Monday, February 11, 2013

Excerpt from THE GINKGO, prologue

Once upon a time a young woman walked into my office. Although young women walk into my office regularly, this time something seemed different. She carried with her a mental electricity and left some of it hanging in the air. Four years after that day, she sent me a thank you note. “Thanks,” it read, in handwriting I recognized instantly, although I’d seen very little of it, namely just a few words on post-it notes stuck to Times New Roman 12-point, 1-inch margin, manuscripts. “Thanks.” That’s all it said. Plus her initials.
Thanks for what? you might wonder, although you may not want to hear the answer. Thanks for disrupting her mother’s plans? Thanks for opening doors I knew could be opened, although I had no idea what might lie beyond them? Thanks for disconnecting her from the culture that spawned her? Yes, to all those questions. In other words, thanks for doing my job. What is my job? Let’s see, how best to describe this work. I am an entomologist at heart; I study dragonflies, animals that have been on Earth for hundreds of millions of years. I spend an inordinate amount of time with dragonflies. You must know there is a refuge for people like me, a tax-supported refuge, called a university. I exist in this refuge. I am also a teacher. My job is to screen the human resources that will eventually be turned into health care professionals; your pediatrician’s name is probably somewhere in my files, and the kid probably got an A in General Biology. And I am a student of humanity; I study your children, primarily, animals that have been on Earth for such a short time they merge Richard Nixon, Ronald Reagan, and Abraham Lincoln into a category called “dead Presidents,” Vietnam and the Civil War into a category called “history.” But my real job is that of idealist.
It is exceedingly difficult work, that of the idealist. Not everyone understands this work, certainly not in the same way they understand accounting, medicine, law. The attorney gets up every morning and reviews his cases, legal principles, conflicts and contracts. The physician gets up and reviews her surgical procedures, her prescriptions, her terminal cases that must be told the truth. But the idealist gets up every morning and asks: what must I do today in order to make this world a better place in which to live? On that day this young woman walked into my office, charging my stale, chemical-infested, office air with her curiosity, I must have answered the question correctly because four years afterwards I got a simple one-word note: “Thanks.” Plus the initials. The idealist’s consummate reward.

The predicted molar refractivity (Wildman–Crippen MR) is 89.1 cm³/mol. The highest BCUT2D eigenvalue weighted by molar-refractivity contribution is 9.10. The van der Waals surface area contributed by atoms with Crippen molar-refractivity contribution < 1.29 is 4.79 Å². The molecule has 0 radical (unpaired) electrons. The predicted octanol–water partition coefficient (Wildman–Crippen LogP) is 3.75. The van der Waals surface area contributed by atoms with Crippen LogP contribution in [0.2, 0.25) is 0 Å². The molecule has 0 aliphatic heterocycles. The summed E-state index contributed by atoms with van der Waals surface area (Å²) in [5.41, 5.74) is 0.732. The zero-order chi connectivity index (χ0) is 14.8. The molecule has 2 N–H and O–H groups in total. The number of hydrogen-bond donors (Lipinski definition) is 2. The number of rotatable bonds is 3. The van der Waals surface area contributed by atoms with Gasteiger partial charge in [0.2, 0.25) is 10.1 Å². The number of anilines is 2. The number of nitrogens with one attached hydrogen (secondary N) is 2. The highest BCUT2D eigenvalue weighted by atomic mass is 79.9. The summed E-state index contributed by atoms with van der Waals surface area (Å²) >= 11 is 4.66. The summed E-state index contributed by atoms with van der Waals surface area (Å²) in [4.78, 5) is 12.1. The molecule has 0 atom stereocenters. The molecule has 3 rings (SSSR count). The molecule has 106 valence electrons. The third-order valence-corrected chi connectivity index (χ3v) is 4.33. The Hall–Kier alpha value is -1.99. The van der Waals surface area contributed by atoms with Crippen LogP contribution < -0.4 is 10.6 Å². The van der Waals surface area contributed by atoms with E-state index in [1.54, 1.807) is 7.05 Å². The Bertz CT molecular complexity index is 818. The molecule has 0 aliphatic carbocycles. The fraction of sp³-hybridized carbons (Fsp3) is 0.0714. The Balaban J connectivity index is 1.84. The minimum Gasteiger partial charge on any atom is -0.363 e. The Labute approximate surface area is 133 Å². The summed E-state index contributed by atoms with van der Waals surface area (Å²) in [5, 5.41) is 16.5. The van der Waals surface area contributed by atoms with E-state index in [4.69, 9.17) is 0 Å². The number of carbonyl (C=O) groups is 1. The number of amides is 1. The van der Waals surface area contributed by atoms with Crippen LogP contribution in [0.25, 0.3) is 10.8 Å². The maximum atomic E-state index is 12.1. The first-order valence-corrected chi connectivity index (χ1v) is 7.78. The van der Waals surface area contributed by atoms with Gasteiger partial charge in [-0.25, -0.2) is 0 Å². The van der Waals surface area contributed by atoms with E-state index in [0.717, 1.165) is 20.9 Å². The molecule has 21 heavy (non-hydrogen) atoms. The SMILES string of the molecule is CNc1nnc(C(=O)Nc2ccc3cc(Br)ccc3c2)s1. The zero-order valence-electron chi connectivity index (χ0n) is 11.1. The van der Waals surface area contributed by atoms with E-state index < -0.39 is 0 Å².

With thank-you note in hand, I sat in this office, surrounded by the tools of my trade, staring at the chair where she’d spent so much time, and thought: her story must be told. So I wrote this book. My literary agent called the manuscript “an evocative book about ideas, exactly the kind of thing the American book-buying public is getting increasingly impatient with.” Then she declined to handle it. I understood her feelings, although at the time I thought: what happens to nations that get increasingly impatient with evocative books about ideas? Is this a healthy evolutionary trend for America? Probably not. So I persist in my own sense of what must be said in print, regardless of what others believe. Yes, indeed; the story of this student writing papers about a tree needs to be told, and especially to a nation becoming increasingly impatient with evocative books about ideas.
What kind of a conversation about her writing did we have? A deep, serious, life-changing, mutually respectful, unique, fulfilling, rich, fun, conversation, one that went on for the better part of a year, then faded into an occasional hour at the local coffee house, then came to some kind of closure with a one-word thank-you note. In other words, an interaction quite unlike that imagined by a public increasingly impatient with evocative books about ideas. Why can’t I get that phrase out of my mind? I walk downtown. The sidewalks are filled with normal, everyday, people—lawyers, housewives, businessmen and businesswomen, panhandlers, college kids, and non-descripts. Are they all impatient with evocative books about ideas? What are they not impatient with? Murder, narcotics, war? Or are they not impatient with money, politics, agriculture, health, the military, sex, sports, or religion, i.e. the very subjects she was prohibited from writing about all throughout the year she went exploring a tree, a museum, a sculpture garden, a gallery? Is it indeed possible that this society has degenerated into one so impatient with ideas that it will neither read nor buy an evocative book about them? I don’t believe this is the case. I believe my fellow citizens are vitally interested in ideas. Why else would they flock, in droves, to churches? Why else would they gravitate to certain politicians? Why else would they be so quick to categorize, then dehumanize, their fellow humans? Believe me, we are very interested in ideas; they are the hands that guide our acts, all of them, both good and evil.

THE GINKGO is available as a trade paperback from, and on, kindle, and nook.

Sunday, February 3, 2013

Field Notes from a Cruise

This is a piece that was written mostly during a Searcher whale watch adventure and in the Cabo airport on the way home. It's a free download from Smashwords. Field Notes from a Cruise